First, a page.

28 Apr How does a fluorescent tube work?
All of you must have seen a fluorescent tube light at home, school or other places. Even though other lights are coming through, fluorescent tube gives you bright yet soothing light at reasonable low power consumption. Ever wondered how a fluorescent tube giving us the bright light? Do you want to know its working principle? Your physics tuition will just do that for you. So, let us understand the basic working principles of fluorescent tube light. In today’s physics tuition you will learn how a fluorescent tube light works.
Man has been using artificial lighting since old times. The revolutionary invention in this field was that of electric bulb in 1878 by Thomas Edison. By 1930, the scientists of America and Europe have developed the wonderful fluorescent tube.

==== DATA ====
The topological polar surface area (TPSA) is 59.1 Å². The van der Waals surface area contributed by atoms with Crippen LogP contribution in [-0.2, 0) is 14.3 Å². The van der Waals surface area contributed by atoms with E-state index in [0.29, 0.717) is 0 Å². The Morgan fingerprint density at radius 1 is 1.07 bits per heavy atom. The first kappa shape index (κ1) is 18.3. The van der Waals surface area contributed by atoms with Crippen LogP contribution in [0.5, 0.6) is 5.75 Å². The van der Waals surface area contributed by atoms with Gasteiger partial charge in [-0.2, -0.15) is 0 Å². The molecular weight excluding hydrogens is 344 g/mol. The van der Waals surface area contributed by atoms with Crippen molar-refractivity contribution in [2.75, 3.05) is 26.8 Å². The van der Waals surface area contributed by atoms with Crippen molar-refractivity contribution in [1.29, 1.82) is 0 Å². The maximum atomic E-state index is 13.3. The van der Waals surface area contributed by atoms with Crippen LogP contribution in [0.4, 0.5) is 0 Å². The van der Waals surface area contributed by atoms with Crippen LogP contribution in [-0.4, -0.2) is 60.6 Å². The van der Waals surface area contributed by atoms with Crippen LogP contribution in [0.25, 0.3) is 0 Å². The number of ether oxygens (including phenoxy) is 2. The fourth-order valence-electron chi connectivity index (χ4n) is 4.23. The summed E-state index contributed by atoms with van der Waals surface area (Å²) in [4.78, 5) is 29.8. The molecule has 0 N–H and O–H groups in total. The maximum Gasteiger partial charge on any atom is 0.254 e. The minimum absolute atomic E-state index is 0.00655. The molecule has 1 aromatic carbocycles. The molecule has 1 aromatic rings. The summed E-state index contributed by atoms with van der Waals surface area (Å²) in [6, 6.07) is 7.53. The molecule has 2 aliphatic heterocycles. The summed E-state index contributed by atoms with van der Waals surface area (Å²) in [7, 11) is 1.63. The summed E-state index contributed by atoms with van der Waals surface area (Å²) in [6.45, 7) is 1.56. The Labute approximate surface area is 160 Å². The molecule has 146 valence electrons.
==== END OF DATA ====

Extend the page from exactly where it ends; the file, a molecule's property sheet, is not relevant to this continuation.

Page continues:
A fluorescent tube consists of a long tube made of glass and coated inside with some fluorescent materials. There are two tungsten electrodes fitted at the ends of this glass tube. The glass tube is evacuated and then filled up with a small quantity of argon gas and mercury. When the connection of the tube is made with an electric line, the electrodes made of tungsten get heated up thereby starting to produce electrons. The electrons, thus produced then collide with the atoms of mercury and generate visible and ultraviolet light. Ultraviolet light on colliding with fluorescent materials generate visible light. These generated lights may have different colors depending upon the fluorescent matters used inside.
These tubes are coated with calcium tunstate to produce blue light. Similarly, a calcium silicate coating produces light of pink color, whereas green light is produced with zinc silicate. Fluorescent tubes are useful sources of light producing light of very high efficiency at relatively low electric consumption. Normally, fluorescent tube can be lighted for 40 hours with one unit of electricity. It means that it has wattage of 40 watts. We hope you enjoyed this lesson from physics tuition. We will be back with more such interesting findings in our next physics tuition.